The Mars Express probe is best known for detecting liquid water beneath the Martian surface. But now, nearly two decades after its launch, Mars Express is gaining notoriety among nerds because of a software update. In astronaut Chris Hadfield’s words, “How do you update Windows 98 on a spaceship orbiting Mars?”
Space fans and computer dorks are excited to learn that Mars Express, which the European Space Agency (ESA) launched in 2003, runs software related to Windows 98. The ESA just updated this software to improve the spacecraft’s signal strength and ability to collect data, a preparatory step before Mars Express searches for water at the Red Planet’s south pole.
How do you update Windows 98 on a spaceship orbiting Mars? @esa is doing it for Mars Express, after 19 years. https://t.co/DRWtuaqo22 pic.twitter.com/xxkDz5GrL1
— Chris Hadfield (@Cmdr_Hadfield) June 22, 2022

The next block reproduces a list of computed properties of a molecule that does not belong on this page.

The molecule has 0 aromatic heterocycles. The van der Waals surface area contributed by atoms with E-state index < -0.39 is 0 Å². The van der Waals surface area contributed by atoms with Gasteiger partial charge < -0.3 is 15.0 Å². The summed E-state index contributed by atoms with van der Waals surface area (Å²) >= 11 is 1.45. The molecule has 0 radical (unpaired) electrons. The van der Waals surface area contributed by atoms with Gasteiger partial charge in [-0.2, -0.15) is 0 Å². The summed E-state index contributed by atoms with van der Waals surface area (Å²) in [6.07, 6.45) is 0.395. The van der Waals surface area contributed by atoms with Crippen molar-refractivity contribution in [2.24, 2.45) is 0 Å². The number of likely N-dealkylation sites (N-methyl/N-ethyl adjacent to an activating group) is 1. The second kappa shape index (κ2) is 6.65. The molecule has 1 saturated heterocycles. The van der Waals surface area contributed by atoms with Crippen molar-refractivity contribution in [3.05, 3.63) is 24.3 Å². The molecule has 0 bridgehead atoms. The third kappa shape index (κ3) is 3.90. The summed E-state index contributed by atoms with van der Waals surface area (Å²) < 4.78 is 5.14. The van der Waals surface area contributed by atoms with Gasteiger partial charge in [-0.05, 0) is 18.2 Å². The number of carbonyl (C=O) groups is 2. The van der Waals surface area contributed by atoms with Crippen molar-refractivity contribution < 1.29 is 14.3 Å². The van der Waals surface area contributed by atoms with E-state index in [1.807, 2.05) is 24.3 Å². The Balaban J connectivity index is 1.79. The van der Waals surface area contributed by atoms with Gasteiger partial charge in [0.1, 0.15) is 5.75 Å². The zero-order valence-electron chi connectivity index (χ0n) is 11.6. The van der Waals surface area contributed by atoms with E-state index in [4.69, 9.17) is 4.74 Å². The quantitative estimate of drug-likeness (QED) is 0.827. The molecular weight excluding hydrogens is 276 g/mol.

To be clear, Mars Express does not run Windows 98. An instrument on the probe, called MARRIS, uses software that was made in a Windows 98-based development environment. So, Mars Express can probably run DOOM, but the ESA is stretching the truth a bit to put things in perspective—successfully updating this software was not an easy task!
The functional changes provided by this update are interesting. According to Andrea Cicchetti, MARSIS Deputy PI, the original MARRIS software “relied on a complex technique” to collect high-resolution data. But this technique filled the instrument’s onboard memory too quickly.
“By discarding data that we don’t need,” explains Cicchetti, “the new software allows us to switch MARSIS on for five times as long and explore a much larger area with each pass.”
Mars Express launched in 2003 and is almost two decades old. The fact that it’s still collecting useful data is amazing, and hey, this software update could lead to a major discovery at the Martian south pole.